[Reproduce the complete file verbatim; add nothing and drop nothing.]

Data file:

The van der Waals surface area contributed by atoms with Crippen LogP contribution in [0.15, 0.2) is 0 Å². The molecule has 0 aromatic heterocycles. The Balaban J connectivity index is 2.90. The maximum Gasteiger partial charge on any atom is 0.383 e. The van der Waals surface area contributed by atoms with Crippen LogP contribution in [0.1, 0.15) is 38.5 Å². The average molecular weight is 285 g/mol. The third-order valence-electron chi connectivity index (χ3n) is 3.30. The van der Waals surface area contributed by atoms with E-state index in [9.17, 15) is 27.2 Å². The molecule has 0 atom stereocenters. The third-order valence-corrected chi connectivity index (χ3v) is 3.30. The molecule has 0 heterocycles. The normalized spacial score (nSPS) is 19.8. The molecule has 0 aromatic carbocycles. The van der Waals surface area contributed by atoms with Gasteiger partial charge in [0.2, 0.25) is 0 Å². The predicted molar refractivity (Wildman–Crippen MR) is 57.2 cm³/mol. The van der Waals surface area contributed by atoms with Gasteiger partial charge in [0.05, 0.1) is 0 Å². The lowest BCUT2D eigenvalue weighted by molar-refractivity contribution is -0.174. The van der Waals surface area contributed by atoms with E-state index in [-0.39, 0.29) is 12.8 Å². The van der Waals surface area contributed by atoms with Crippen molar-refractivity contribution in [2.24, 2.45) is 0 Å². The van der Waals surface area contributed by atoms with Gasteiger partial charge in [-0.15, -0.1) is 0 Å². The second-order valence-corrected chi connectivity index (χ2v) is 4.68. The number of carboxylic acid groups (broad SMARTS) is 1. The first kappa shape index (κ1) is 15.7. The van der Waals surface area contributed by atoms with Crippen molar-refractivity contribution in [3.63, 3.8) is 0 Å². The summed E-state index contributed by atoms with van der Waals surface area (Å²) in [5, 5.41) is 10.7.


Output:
The van der Waals surface area contributed by atoms with Crippen LogP contribution in [0.15, 0.2) is 0 Å². The molecule has 0 aromatic heterocycles. The Balaban J connectivity index is 2.90. The maximum Gasteiger partial charge on any atom is 0.383 e. The van der Waals surface area contributed by atoms with Crippen LogP contribution in [0.1, 0.15) is 38.5 Å². The average molecular weight is 285 g/mol. The third-order valence-electron chi connectivity index (χ3n) is 3.30. The van der Waals surface area contributed by atoms with E-state index in [9.17, 15) is 27.2 Å². The molecule has 0 atom stereocenters. The third-order valence-corrected chi connectivity index (χ3v) is 3.30. The molecule has 0 heterocycles. The normalized spacial score (nSPS) is 19.8. The molecule has 0 aromatic carbocycles. The van der Waals surface area contributed by atoms with Gasteiger partial charge in [0.2, 0.25) is 0 Å². The predicted molar refractivity (Wildman–Crippen MR) is 57.2 cm³/mol. The van der Waals surface area contributed by atoms with Gasteiger partial charge in [0.05, 0.1) is 0 Å². The lowest BCUT2D eigenvalue weighted by molar-refractivity contribution is -0.174. The van der Waals surface area contributed by atoms with E-state index in [-0.39, 0.29) is 12.8 Å². The van der Waals surface area contributed by atoms with Crippen molar-refractivity contribution in [2.24, 2.45) is 0 Å². The van der Waals surface area contributed by atoms with Gasteiger partial charge in [-0.15, -0.1) is 0 Å². The second-order valence-corrected chi connectivity index (χ2v) is 4.68. The number of carboxylic acid groups (broad SMARTS) is 1. The first kappa shape index (κ1) is 15.7. The van der Waals surface area contributed by atoms with Crippen molar-refractivity contribution in [3.63, 3.8) is 0 Å². The summed E-state index contributed by atoms with van der Waals surface area (Å²) in [5, 5.41) is 10.7.